(i) A virtually complete DNA replication machinery, composed of one nucleoid DNA binding protein, SSB, DNA helicase, primase, gyrase, polymerase III, and ligase. No initiation and recruiting proteins seem to be essential, and the DNA gyrase is the only topoisomerase included, which should perform both replication and chromosome segregation functions.

Helicase are a class of enzymes vital to all living organisms. Their main function is to unpackage an organism's genes, and they are essential for dna replication, and evolution to be able to occur. They require 1000 left-handed amino acids in the right specified sequence. Each of the 1000 amino acids must be the right amongst 20 to chose from.  How did they emerge by natural processes? The chance to get them by random chemical reactions is 1 in 20^1000 or 1 in 10^1300..... there are 10^80 atoms in the universe.

The odds are in reality much greater. There exist hundreds of different amino acids, which supposedly were extant on the early earth. Amongst these, an unknown selection process would have had to select the 20 amino acids used in life, select only left-handed ones from a mix of left and right handed ones. 

But the problems do not stop there. 

Cairns-Smith, the Genetic Takeover, page 59:
For one overall reaction, making one peptide bond, there about 90 distinct operations are required. If you were to consider in more detail a process such as the purification of an intermediate you would find many subsidiary operations — washings, pH changes and so on.

1. The synthesis of proteins and nucleic acids from small molecule precursors, and the formation of amide bonds without the assistance of enzymes represents one of the most difficult challenges to the model of pre-vital ( chemical) evolution, and for theories of the orgin of life.
2. The best one can hope for from such a scenario is a racemic polymer of proteinous and non-proteinous amino acids with no relevance to living systems.
3. Polymerization is a reaction in which water is a product. Thus it will only be favoured in the absence of water. The presence of precursors in an ocean of water favours depolymerization of any molecules that might be formed.
4. Even if there were billions of simultaneous trials as the billions of building block molecules interacted in the oceans, or on the thousands of kilometers of shorelines that could provide catalytic surfaces or templates, even if, as is claimed, there was no oxygen in the prebiotic earth, then there would be no protection from UV light, which would destroy and disintegrate prebiotic organic compounds. Secondly, even if there would be a sequence, producing a functional folding protein, by itself, if not inserted in a functional way in the cell, it would absolutely no function. It would just lay around, and then soon disintegrate. Furthermore, in modern cells proteins are tagged and transported on molecular highways to their precise destination, where they are utilized. Obviously, all this was not extant on the early earth.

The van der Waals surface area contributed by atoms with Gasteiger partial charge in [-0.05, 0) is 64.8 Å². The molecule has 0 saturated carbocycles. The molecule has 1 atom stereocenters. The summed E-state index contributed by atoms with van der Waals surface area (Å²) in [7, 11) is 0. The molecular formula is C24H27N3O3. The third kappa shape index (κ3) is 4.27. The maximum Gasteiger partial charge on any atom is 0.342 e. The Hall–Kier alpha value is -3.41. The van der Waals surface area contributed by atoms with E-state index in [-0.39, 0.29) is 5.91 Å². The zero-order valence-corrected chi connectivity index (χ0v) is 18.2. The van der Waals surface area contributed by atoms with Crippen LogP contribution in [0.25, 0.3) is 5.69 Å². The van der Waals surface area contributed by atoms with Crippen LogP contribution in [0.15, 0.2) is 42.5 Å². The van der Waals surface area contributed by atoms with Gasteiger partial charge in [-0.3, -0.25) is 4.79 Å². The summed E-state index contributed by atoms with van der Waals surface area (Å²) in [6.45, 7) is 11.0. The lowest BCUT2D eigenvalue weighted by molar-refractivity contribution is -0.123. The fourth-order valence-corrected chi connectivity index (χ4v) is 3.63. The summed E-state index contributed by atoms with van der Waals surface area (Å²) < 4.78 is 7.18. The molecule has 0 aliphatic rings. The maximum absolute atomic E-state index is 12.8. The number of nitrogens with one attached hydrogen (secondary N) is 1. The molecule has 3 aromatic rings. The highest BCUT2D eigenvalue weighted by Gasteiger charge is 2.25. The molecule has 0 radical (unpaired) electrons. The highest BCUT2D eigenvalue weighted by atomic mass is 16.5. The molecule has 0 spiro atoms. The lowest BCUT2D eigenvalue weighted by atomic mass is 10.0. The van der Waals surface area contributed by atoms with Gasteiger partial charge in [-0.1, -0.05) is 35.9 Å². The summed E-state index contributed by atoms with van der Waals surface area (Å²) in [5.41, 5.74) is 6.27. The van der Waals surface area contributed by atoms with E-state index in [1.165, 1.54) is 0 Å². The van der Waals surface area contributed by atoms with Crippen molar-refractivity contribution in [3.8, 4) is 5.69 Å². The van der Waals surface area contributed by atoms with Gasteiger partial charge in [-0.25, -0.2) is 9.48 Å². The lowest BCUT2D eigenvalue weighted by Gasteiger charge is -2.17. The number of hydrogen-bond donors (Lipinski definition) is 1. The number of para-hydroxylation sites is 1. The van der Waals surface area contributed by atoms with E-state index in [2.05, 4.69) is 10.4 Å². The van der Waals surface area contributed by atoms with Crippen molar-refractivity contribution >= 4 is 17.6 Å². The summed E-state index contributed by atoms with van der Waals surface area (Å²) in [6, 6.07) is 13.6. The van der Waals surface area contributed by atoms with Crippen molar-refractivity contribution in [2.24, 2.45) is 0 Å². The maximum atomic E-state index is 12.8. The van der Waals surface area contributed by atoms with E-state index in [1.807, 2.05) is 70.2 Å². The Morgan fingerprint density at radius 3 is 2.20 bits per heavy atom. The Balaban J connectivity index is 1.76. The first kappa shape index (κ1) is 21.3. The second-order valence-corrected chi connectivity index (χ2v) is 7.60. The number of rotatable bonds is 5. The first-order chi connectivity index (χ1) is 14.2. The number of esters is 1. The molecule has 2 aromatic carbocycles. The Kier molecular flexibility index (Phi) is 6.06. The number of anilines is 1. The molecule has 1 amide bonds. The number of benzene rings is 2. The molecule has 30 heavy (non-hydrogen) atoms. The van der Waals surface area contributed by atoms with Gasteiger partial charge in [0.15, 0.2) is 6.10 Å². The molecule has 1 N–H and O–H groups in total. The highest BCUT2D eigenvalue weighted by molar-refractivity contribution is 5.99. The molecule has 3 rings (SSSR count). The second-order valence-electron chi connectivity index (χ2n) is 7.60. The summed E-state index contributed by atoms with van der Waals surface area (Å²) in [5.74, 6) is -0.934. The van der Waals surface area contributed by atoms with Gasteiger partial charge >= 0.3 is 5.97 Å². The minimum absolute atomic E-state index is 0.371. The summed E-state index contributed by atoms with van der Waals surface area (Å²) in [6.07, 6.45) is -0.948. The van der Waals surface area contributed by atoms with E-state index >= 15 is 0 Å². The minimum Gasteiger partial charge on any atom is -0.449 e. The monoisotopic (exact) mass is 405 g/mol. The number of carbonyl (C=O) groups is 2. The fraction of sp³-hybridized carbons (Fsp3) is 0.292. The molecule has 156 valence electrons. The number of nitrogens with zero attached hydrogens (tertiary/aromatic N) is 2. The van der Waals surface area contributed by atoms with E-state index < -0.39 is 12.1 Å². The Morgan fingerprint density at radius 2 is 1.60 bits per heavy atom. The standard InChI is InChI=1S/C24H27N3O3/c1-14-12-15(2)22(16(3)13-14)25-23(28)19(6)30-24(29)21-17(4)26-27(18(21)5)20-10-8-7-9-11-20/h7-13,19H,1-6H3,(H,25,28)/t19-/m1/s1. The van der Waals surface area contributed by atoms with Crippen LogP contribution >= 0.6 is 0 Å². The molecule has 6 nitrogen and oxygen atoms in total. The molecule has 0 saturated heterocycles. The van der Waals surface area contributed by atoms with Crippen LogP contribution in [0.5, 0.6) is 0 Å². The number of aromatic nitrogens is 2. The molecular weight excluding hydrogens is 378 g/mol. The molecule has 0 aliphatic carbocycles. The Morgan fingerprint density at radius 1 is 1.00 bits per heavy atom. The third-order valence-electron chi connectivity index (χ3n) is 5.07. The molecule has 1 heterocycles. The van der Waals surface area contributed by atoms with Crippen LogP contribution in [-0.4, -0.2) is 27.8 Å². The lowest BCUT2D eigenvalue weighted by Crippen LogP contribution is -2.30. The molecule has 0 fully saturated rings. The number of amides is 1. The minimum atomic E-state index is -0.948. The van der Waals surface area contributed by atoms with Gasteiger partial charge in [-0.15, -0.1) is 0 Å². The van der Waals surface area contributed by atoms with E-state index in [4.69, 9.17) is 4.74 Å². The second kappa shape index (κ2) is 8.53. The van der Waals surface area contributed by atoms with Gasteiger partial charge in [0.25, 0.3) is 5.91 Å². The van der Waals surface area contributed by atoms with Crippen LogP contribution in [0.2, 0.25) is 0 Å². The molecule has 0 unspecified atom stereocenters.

5. To form a chain, it is necessary to react bifunctional monomers, that is, molecules with two functional groups so they combine with two others. If a unifunctional monomer (with only one functional group) reacts with the end of the chain, the chain can grow no further at this end. If only a small fraction of unifunctional molecules were present, long polymers could not form. But all ‘prebiotic simulation’ experiments produce at least three times more unifunctional molecules than bifunctional molecules.

1. https://www.msnucleus.org/membership/html/k-6/lc/organ/5/lco5_4a.html#:~:text=Reproduction%20is%20important%20for%20the,would%20come%20to%20an%20end.&text=Some%20single-celled%20organisms%20reproduce,half%20producing%20two%20daughter%20cells.
2. https://microbiologysociety.org/why-microbiology-matters/what-is-microbiology/bacteria.html#:~:text=Bacteria%20reproduce%20by%20binary%20fission,into%20two%20identical%20daughter%20cells.&text=The%20bacterial%20cell%20then%20elongates,clone%20of%20the%20parent%20cell.



Last edited by Otangelo on Sun Mar 14, 2021 9:10 pm; edited 1 time in total

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2Prebiotic origin of DNA replication Empty Re: Prebiotic origin of DNA replication Sun Mar 14, 2021 2:43 pm

Otangelo


Admin

Question:  Why can't DNA polymerase attach things to the 5' end of a strand of DNA?
Reply: The designer did not make a DNA polymerase that adds DNA at the 5' end of DNA because such a DNA cannot be proofread and then continue to be replicated. If an error occurred, proofreading would remove the newly incorporated nucleotide at the 5' end along with the high-energy phosphate bond. Without the high-energy phosphate bond, the correct nucleotide could not be added. Without proofreading, accurate replication would not be possible.

Why can't DNA polymerase attach things to the 5' end of a strand of DNA?
https://www.researchgate.net/post/Why_cant_DNA_polymerase_attach_things_to_the_5_end_of_a_strand_of_DNA